Henry Moseley in his lab

Henry Moseley in his lab

Moseley, known as Harry to his family, came from strong scientific stock. His father, Henry Nottidge Moseley, was a naturalist and professor at Oxford who journeyed on the Challenger expedition; his grandfather was a conchologist and fellow of the Royal Society. As a child it  seemed that he would follow his father –Harry and his sister scoured the surrounding countryside, cataloguing as much of the native flora and fauna as they could find. (more…)

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At the weekend I was off on a country jaunt to visit family. We went out to a delightful little pile in Wiltshire called Bowood House. However, despite all the science documentaries I’ve watched over the years that covered, among other things, the history of the elements I was taken by complete surprise when I walked into one of the rooms in the house: this was where oxygen was discovered.
Bowood House, Wiltshire

Bowood House, as it turned out, was where Joseph Priestley spent some of the most productive years of his scientific life in a tiny room-cum-lab only a little larger than a child’s bedroom. While working there in 1774, Priestley used a magnifying glass to focus the sun’s rays on mercury(II) oxide and liberated oxygen from it, naming the gas ‘dephlogisticated air’. This was because the prevailing theory of the time – phlogiston theory – held that substances that could be burned contained the mysterious substance phlogiston, while those that had been burned were dephlogisticated. Priestley was a life-long advocate for phlogiston theory and continued to defend it long after other scientists had concluded it was a dead end. Perhaps giving oxygen a name linking it with phlogiston meant that the theory still held some romantic associations for him. (more…)

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Heading over to Google today (other search engines are available) I noticed the rather intriguing Google Doodle shown above. Now I love the way Google updates it’s logo on specific days, but I have to admit that it seems a bit odd to celebrate the 138th birthday of anyone, after all it’s not much of a round number. (more…)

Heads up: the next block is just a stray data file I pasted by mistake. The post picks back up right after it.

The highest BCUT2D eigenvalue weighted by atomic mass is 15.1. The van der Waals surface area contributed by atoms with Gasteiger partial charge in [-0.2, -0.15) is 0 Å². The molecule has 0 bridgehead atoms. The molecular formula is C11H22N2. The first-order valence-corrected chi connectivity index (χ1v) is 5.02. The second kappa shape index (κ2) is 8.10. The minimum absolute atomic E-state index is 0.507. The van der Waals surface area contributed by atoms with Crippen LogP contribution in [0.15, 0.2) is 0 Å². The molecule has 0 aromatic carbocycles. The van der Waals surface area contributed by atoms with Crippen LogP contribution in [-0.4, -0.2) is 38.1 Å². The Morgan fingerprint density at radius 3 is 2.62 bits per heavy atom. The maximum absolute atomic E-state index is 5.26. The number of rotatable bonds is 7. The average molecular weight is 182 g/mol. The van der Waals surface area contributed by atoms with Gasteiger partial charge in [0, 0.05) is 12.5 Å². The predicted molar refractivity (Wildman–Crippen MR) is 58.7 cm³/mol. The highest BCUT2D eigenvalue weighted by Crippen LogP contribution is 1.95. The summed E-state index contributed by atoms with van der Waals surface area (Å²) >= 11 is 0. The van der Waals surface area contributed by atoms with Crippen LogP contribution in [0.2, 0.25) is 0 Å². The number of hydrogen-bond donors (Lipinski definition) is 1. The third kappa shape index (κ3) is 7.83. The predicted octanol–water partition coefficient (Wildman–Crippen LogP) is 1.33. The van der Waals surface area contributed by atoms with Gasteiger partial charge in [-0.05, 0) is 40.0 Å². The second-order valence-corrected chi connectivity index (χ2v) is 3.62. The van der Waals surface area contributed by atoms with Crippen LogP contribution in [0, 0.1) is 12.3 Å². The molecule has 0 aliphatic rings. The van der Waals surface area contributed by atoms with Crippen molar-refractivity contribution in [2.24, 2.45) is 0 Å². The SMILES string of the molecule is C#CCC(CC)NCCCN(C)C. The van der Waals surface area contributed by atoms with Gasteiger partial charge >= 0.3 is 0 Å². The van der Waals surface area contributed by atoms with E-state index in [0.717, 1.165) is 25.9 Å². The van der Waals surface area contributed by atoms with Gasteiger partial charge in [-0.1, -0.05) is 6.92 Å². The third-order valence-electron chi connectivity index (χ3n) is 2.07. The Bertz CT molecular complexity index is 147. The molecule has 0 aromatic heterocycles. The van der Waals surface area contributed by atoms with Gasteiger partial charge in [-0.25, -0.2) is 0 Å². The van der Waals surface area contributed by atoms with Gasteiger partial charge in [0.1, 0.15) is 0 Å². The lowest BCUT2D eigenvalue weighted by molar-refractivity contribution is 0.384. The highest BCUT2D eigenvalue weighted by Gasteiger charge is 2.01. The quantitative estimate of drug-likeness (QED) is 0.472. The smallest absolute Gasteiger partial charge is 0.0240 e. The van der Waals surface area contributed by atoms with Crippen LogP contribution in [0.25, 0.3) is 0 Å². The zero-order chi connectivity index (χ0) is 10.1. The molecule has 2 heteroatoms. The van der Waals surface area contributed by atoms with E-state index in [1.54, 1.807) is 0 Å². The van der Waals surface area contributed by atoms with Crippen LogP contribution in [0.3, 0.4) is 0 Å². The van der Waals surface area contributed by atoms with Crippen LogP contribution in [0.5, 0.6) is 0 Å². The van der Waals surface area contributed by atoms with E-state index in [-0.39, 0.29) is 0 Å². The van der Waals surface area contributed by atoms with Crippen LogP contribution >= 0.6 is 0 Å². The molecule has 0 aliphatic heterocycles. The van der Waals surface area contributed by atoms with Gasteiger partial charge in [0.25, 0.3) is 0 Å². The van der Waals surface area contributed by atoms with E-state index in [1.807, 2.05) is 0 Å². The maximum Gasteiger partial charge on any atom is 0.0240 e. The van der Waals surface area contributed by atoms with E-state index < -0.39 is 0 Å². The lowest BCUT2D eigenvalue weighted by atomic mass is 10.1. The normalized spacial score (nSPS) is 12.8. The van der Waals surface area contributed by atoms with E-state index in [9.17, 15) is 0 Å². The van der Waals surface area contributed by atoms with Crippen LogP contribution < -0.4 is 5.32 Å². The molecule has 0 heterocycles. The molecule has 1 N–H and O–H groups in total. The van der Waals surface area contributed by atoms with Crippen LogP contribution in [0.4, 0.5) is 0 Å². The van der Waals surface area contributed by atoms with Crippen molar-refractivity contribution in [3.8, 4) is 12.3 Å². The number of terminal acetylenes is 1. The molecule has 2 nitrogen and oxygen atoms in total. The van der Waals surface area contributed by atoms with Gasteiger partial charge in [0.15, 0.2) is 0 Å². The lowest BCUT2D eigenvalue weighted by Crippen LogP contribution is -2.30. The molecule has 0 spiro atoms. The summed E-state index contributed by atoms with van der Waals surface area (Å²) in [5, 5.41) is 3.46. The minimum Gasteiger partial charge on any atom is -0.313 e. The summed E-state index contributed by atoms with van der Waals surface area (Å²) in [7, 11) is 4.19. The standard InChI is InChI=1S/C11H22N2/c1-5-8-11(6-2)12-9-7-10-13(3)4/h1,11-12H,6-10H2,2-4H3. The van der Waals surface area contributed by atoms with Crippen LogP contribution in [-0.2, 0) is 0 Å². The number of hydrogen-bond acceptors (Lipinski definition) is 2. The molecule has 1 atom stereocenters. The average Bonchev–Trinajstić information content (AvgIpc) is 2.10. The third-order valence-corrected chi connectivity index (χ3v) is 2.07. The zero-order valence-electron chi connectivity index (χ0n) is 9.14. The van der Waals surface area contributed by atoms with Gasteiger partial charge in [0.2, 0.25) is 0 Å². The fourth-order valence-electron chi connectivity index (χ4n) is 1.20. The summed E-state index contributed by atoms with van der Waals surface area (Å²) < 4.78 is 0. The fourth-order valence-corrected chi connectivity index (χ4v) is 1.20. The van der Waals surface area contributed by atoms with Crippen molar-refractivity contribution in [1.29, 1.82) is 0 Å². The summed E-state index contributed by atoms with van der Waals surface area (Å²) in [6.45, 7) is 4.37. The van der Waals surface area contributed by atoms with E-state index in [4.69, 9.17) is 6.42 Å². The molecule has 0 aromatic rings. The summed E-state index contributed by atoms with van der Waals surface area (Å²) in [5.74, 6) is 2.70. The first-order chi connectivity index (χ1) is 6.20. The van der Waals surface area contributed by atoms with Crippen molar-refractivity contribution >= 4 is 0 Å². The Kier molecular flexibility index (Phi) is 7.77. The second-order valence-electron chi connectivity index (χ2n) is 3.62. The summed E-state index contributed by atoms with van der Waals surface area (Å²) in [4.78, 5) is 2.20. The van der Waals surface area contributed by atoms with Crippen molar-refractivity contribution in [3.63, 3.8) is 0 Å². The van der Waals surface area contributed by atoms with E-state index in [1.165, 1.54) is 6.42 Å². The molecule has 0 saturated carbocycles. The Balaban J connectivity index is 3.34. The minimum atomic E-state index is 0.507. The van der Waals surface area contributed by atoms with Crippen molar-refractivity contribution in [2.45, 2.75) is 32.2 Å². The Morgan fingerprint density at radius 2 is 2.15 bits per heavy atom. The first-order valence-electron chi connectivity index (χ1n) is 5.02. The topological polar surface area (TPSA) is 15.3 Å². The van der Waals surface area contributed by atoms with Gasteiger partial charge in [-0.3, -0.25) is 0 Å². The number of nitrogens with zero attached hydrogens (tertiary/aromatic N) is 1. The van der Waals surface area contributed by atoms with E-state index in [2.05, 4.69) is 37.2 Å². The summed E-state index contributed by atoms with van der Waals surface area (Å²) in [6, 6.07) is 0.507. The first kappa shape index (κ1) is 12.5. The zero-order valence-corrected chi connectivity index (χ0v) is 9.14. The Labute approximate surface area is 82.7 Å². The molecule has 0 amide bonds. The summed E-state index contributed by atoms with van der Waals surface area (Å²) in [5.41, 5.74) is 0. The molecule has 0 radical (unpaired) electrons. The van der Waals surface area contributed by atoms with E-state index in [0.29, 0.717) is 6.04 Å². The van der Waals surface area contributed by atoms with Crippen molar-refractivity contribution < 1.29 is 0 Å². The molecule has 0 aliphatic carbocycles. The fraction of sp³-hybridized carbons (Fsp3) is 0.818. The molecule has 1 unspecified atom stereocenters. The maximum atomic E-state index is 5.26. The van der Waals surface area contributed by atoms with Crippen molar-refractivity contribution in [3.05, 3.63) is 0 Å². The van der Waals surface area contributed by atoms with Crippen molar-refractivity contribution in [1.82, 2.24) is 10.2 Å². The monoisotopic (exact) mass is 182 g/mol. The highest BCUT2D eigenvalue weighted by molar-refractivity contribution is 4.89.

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Pity the poor French chemist Bernard Courtois. Despite being the discoverer of iodine he has sunk into relative obscurity. And as a result the photograph that many sources acknowledge as being the man himself is, in reality, that of a French railway worker, all thanks to a linguistic confluence.

NOT Bernard Courtois

It appears that what has occurred is a case of mistaken identity that is the result of mistranslation from French into English. The French for railway worker is cheminot, while chemist is chimiste. It just so happens that a railway worker by the name of Courtois, along with his photo, can be found on a genealogy website. This is the likely source of the mix up says Patricia Swain, a chemistry historian and teacher, who has written a short biography of Courtois’ life. She found no photo of him anywhere during her research and thinks it is unlikely that a photo of him exists anywhere.

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It seems the Andean civilisations really were the ancient kings of heavy metal. Not only were they adept at mining and working gold, but they also used vermillion – a pigment based on cinnabar (mercury sulfide) – to decorate ceremonial objects and the bodies of their dead elite.

huancavelica-with-statue-400

An international team of researchers has looked at mercury deposits in lakes around Huancavelica in the Peruvian Andes, home of the largest deposits of mercuric ore in the New World. Unlike studies in the Northern hemisphere, where there is no real evidence of pre-industrial mining of mercury, the team found that Andean cinnabar mining – and the associated mercury pollution – dated back nearly 3000 years to 1400BC. (more…)